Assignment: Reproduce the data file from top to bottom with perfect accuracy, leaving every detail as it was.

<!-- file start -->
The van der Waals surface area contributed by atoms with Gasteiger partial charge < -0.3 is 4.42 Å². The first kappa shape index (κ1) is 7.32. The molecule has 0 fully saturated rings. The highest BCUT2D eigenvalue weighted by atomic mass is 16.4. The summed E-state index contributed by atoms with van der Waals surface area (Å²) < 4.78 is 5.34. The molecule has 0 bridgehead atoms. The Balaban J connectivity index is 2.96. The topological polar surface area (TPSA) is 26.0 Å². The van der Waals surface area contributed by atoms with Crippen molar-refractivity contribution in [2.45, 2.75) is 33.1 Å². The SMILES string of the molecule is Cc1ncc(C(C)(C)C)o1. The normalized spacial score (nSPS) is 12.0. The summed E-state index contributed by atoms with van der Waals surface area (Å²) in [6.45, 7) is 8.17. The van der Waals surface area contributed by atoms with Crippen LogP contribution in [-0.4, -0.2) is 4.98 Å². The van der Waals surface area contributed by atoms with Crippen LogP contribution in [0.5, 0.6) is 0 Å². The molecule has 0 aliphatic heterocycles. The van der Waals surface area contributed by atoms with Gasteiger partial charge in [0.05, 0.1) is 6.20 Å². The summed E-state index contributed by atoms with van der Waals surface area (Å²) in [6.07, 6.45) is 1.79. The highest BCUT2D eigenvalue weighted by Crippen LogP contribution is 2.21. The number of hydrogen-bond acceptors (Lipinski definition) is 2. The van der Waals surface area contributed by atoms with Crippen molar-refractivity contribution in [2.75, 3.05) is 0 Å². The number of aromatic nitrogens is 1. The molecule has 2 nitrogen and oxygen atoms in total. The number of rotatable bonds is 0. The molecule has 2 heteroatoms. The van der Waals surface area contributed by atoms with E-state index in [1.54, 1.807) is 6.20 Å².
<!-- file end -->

The van der Waals surface area contributed by atoms with Gasteiger partial charge < -0.3 is 4.42 Å². The first kappa shape index (κ1) is 7.32. The molecule has 0 fully saturated rings. The highest BCUT2D eigenvalue weighted by atomic mass is 16.4. The summed E-state index contributed by atoms with van der Waals surface area (Å²) < 4.78 is 5.34. The molecule has 0 bridgehead atoms. The Balaban J connectivity index is 2.96. The topological polar surface area (TPSA) is 26.0 Å². The van der Waals surface area contributed by atoms with Crippen molar-refractivity contribution in [2.45, 2.75) is 33.1 Å². The SMILES string of the molecule is Cc1ncc(C(C)(C)C)o1. The normalized spacial score (nSPS) is 12.0. The summed E-state index contributed by atoms with van der Waals surface area (Å²) in [6.45, 7) is 8.17. The van der Waals surface area contributed by atoms with Crippen LogP contribution in [-0.4, -0.2) is 4.98 Å². The van der Waals surface area contributed by atoms with Crippen LogP contribution in [0.5, 0.6) is 0 Å². The molecule has 0 aliphatic heterocycles. The van der Waals surface area contributed by atoms with Gasteiger partial charge in [0.05, 0.1) is 6.20 Å². The summed E-state index contributed by atoms with van der Waals surface area (Å²) in [6.07, 6.45) is 1.79. The highest BCUT2D eigenvalue weighted by Crippen LogP contribution is 2.21. The number of hydrogen-bond acceptors (Lipinski definition) is 2. The van der Waals surface area contributed by atoms with Crippen molar-refractivity contribution in [2.75, 3.05) is 0 Å². The number of aromatic nitrogens is 1. The molecule has 2 nitrogen and oxygen atoms in total. The number of rotatable bonds is 0. The molecule has 2 heteroatoms. The van der Waals surface area contributed by atoms with E-state index in [1.54, 1.807) is 6.20 Å².